Wednesday, April 27, 2011

Sparks, Religion, and The Meaning of Horseradish

"Sparks" deals with religion a lot - Debbie is an agnostic who has pretended to be a Christian for the sake of a crush, and winds up going on a "holy quest" for a made-up religion. Some people are surely going to say that the book is anti-religious, making fun of Christianity, or "secular." That's just the sort of thing some people would say. That certainly wasn't the intent; making fun of religious culture (abstinence rallies, Christian rock and whatnot) isn't the same thing as making fun of religion. I think that Christian youth culture probably drives as many people away as it attracts, if not more.

I made a decision early on not to talk too much about my own religious beliefs, but I thought I'd take a minute to talk about what a great holiday Passover is. It's one of those holidays that can be profound and affecting even to an atheist.

Passover (or Pesach) commemorates the Jews' escape from slavery in Egypt. The festival begins with a Seder - a ritual meal - and then Jews avoid all "leavened" food (basically anything with yeast, which is more than you'd think) for a week after. One ends up eating a lot of matzoh.

There are several purposes behind this, but two of the driving ones are: to remind one of how hard it was to be a slave (so you'll stand up against slavery for others), and a reminder of how good it is to be free. Charlie Chaplin once said that becoming accustomed to luxury would be the most tragic thing in the world. Everywhere in the seder are reminders of how bad slavery is and how good freedom is. Some types of good food are left out of the meal and bitter herb is eaten to remind one of the harshness of slavery. A few drops of wine are removed from wine glasses, because the fact that Egyptian soldiers drowned makes things less sweet, even if they were jerks. One sits on a cushion as a reminder of how good they have it now. It's a powerful, incredibly moving ceremony, and it comes with a meal and four glasses of wine. The lessons and story are relevant whether you believe God got the slaves out of Egypt, that it was all politics, or that it's all just a story.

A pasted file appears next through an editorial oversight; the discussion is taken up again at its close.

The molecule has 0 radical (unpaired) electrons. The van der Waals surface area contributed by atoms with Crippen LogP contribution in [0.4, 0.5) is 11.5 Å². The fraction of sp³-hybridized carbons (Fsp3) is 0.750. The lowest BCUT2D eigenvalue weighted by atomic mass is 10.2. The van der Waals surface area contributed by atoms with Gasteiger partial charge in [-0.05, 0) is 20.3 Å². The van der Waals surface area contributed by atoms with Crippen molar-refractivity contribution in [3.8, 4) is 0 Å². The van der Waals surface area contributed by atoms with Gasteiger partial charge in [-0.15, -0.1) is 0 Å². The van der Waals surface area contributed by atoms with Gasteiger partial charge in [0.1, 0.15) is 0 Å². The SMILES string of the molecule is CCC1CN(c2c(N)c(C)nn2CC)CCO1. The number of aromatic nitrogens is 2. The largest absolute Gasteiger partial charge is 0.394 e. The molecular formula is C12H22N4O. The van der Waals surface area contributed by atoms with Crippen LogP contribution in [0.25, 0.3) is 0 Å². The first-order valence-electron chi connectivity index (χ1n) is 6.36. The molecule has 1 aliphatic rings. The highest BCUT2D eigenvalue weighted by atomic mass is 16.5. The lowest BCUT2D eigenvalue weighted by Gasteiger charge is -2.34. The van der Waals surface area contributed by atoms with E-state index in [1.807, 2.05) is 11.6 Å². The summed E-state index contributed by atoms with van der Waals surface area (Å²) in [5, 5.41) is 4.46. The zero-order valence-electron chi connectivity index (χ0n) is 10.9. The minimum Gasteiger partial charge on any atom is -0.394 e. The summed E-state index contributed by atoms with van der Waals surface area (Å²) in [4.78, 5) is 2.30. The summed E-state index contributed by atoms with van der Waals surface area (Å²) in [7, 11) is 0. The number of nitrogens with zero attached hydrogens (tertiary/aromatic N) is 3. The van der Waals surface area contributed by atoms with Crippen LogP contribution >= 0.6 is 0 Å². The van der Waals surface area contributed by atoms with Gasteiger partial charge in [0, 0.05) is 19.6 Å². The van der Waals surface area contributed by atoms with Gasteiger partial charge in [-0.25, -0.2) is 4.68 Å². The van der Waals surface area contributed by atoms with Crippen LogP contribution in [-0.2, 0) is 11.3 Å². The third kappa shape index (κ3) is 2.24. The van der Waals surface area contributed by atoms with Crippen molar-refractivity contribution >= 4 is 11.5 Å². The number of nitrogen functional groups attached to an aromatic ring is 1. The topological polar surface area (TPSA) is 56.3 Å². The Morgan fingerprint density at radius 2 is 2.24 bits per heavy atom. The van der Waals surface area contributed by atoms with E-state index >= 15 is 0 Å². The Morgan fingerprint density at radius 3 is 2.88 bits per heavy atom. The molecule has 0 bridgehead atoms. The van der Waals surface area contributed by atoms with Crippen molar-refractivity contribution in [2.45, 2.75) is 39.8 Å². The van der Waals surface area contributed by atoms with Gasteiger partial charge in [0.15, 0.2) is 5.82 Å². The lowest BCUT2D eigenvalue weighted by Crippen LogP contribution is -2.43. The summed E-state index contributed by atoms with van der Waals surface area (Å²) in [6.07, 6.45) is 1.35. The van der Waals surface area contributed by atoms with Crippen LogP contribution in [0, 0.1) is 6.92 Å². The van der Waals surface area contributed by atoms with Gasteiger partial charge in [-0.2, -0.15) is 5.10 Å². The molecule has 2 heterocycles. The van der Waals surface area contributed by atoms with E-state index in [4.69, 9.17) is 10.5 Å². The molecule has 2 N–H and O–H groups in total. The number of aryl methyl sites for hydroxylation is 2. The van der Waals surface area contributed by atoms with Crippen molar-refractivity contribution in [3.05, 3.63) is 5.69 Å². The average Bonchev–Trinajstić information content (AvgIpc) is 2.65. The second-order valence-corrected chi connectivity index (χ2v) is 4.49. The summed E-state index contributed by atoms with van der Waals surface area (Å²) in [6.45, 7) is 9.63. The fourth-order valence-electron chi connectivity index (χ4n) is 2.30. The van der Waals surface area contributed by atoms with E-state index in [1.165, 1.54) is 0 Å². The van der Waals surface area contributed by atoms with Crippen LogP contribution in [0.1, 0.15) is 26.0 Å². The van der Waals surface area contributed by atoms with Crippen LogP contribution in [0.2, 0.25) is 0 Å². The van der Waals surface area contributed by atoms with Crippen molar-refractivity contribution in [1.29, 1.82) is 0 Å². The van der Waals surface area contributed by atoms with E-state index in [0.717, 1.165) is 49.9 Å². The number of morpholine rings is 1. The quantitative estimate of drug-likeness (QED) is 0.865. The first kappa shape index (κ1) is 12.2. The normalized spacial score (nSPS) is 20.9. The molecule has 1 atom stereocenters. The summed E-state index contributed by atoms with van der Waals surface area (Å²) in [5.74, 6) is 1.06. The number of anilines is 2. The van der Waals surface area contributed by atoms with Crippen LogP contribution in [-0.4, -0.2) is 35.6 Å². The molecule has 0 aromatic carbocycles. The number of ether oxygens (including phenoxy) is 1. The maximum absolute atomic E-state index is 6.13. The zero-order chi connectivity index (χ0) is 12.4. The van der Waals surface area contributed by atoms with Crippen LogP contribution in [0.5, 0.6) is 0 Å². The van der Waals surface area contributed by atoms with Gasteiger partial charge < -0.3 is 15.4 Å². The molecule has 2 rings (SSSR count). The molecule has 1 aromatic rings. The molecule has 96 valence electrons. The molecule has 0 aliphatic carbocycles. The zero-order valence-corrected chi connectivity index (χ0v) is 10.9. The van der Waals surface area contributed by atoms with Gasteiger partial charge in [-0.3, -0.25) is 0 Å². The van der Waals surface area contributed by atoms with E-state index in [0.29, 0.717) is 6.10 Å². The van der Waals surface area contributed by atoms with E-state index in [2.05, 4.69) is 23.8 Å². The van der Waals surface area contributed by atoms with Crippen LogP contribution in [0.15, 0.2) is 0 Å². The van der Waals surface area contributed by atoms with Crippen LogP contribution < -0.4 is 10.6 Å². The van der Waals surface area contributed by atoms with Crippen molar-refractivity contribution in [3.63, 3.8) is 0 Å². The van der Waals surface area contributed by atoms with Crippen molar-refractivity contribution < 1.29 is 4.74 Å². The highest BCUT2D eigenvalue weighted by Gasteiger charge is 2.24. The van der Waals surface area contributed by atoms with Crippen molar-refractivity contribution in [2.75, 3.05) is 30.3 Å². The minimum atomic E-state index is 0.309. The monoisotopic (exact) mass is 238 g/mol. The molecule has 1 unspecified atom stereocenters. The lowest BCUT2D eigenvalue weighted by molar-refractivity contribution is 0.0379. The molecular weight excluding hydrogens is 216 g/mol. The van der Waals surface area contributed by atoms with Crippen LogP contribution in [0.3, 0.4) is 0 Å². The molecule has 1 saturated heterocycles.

I think it's always useful to look back and reflect that you didn't get where you are on your own. Even if you don't believe in God, your life is as good as it is because (and it could always be worse) because people have been helping you. Teachers who taught you to read, politicians who passed a piece of legislation, doctors who saved your ass. When it comes to our ancestors, we tend to want to take credit for what they did ("Mine came over on the Mayflower and fought at Bunker Hill") rather than being grateful. All of these people and a million more helped you get where you are, and every time they did, it was a type of prayer. Now it's our job to go out and do likewise.

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